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International Journal of Mathematics and Mathematical Sciences
Volume 2011 (2011), Article ID 352590, 10 pages
http://dx.doi.org/10.1155/2011/352590
Research Article

Garding's Inequality for Elliptic Differential Operator with Infinite Number of Variables

1Department of Mathematics, Faculty of Science, Al-Azhar University, Nasr City, Cairo 11884, Egypt
2Department of Mathematics, King Abdulaziz University, P.O. Box 4087, Jeddah 21491, Saudi Arabia

Received 21 July 2010; Accepted 17 November 2010

Academic Editor: Zayid Abdulhadi

Copyright © 2011 Ahmed Zabel and Maryam Alghamdi. This is an open access article distributed under the Creative Commons Attribution License, which permits unrestricted use, distribution, and reproduction in any medium, provided the original work is properly cited.

Abstract

We formulate the elliptic differential operator with infinite number of variables and investigate that it is well defined on infinite tensor product of spaces of square integrable functions. Under suitable conditions, we prove Garding's inequality for this operator.

1. Introduction

In order to solve the Dirichlet problem for a differential operator by using Hilbert space methods (sometimes called the direct methods in the calculus of variations), Garding's inequality represents an essential tool [1, 2]. For strongly elliptic differential operators, Garding's inequality was proved by Gärding [3] and its converse by Agmon [4]. One can find a proof for Garding's inequality and its converse in the work of Stummel [5] for strongly semielliptic operators. Two examples for strongly elliptic and semielliptic operators are studied in [6]. More recent results on this subject can be found in [7, 8] for a class of differential operators containing some non-hypoelliptic operators which were first introduced by Dynkin [9] and for differential operators in generalized divergence form (see also [10, 11]).

The aim of this work is to study the existence of the weak solution of the Dirichlet problem for a second-order elliptic differential operator with infinite number of variables.

2. Some Function Spaces

In this paper, we will consider spaces of functions of infinitely many variables, see [12, 13]. For this purpose we introduce the product measure defined on the space of points , where is a fixed sequence of weights, such that For k , we put We can write , by , where and .

With respect to we construct on the Hilbert space of functions of infinitely many variables which can be understood as the infinite tensor product with the identity stabilization , , . To say that the function is cylindrical, it means that there exist an , and an , such that , .

On the collection of functions which are times continuously differentiable up to the boundary Γ of for sufficiently large , we introduce the scalar product where The differentiation is taken in the sense of generalized functions, and after the completion we obtain the Sobolev spaces , .

Sobolev space of order on is defined by

endowed with the scalar product (2.7) forming a dense subspace of , with for .

We use the technique of [13] to construct chains of spaces where are the duals of .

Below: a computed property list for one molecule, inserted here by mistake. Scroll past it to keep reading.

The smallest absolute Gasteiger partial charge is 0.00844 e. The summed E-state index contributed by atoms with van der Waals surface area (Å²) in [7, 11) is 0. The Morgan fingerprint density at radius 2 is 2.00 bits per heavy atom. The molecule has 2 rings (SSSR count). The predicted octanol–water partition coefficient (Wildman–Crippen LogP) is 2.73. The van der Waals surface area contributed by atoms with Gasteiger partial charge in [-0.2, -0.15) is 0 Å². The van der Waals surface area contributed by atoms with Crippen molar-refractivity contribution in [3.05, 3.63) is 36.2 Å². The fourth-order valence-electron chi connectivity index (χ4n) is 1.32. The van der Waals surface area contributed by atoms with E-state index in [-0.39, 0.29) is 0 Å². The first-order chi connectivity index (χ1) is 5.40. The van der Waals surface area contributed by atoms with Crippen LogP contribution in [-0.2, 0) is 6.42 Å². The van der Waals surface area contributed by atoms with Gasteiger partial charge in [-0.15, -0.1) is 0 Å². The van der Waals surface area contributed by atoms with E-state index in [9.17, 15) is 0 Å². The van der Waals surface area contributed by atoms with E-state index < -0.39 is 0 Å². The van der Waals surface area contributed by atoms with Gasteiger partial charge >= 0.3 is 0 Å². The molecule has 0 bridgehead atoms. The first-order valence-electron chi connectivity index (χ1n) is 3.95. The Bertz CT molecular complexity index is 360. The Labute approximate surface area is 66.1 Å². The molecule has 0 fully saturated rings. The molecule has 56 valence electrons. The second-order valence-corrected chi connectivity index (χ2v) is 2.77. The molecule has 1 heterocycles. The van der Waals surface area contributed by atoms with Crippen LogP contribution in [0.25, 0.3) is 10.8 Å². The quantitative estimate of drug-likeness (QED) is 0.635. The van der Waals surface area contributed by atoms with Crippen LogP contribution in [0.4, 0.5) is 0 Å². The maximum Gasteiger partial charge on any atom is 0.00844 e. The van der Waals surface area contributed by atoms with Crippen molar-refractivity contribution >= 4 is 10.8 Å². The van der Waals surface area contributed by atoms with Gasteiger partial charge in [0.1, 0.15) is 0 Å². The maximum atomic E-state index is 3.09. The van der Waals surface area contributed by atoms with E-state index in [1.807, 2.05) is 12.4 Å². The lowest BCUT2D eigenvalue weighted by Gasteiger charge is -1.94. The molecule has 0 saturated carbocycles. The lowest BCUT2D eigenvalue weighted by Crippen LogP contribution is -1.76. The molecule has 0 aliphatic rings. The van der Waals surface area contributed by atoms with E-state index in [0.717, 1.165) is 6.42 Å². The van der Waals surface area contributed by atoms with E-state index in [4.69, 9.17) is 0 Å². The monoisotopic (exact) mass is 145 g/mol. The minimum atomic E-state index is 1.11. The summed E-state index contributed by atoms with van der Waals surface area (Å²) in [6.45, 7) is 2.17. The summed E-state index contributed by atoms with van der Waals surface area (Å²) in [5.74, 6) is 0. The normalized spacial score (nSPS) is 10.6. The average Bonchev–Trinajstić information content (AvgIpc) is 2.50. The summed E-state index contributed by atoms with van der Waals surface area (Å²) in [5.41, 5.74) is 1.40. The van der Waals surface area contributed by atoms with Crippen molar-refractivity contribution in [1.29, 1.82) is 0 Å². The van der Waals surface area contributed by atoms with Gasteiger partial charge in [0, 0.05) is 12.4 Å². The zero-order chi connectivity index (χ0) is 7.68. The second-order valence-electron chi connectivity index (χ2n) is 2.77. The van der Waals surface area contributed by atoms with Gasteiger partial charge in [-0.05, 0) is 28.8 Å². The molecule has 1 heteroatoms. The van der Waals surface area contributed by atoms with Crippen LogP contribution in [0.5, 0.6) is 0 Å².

3. Elliptic Differential Operator with Infinite Number of Variables

Consider to be a sequence of nonnegative locally bounded functions in (i.e., they are bounded on each compact subset) with derivatives for any and and for a suitable it satisfies the following conditions:(1)there exists a constant such that (2)let be the constant in condition (1), and there is belonging to such that

Now, we define on an elliptic differential operator with infinitely many variables where

Theorem 3.1. Assume that satisfy the condition that converges in . Then the operator in (3.3) is well defined and admits a closure in .

Proof. The mapping is an isometry between the two spaces of square integrable functions. It carries into the sandwiched (by means of ) derivative and it carries into the corresponding derivative: Denote by the linear span of the set of all cylindrical infinitely differentiable finite functions dense in , that is, all the functions of the form where depends on and . Condition (3.5) implies that , (see [13, Lemma (3.2)]). We note that the action of on the function has the form then in view of condition (3.5), the operator is well defined in and admits a closure which is again denoted by .

4. A Garding Inequality

In our consideration, we have an operator of the form with .

Lemma 4.1. The operator is Hermitian.

Proof. It is sufficient to verify the Hermitianness on functions of the form , where; for example, we take it that .
Using (3.11), we obtain where Hence, we have

Now, we can define on the bilinear form where then

Lemma 4.2. The bilinear form (4.7) is continuous on .

Proof. For , Thus has a continuous extension onto which is again denoted by .

Theorem 4.3. Suppose that is given as in (4.1). In particular assume that (3.5) holds. Then there exist positive constants and such that holds for all .

Proof. For , and using conditions (1) and (2), and with , we finally obtain (4.9).

5. Conclusions

In view of our recent achievement, we recommend to extend this approach to include the linear partial differential operators in generalized divergence form , where is finite, and nonempty collection of , , and are real locally bounded functions on .

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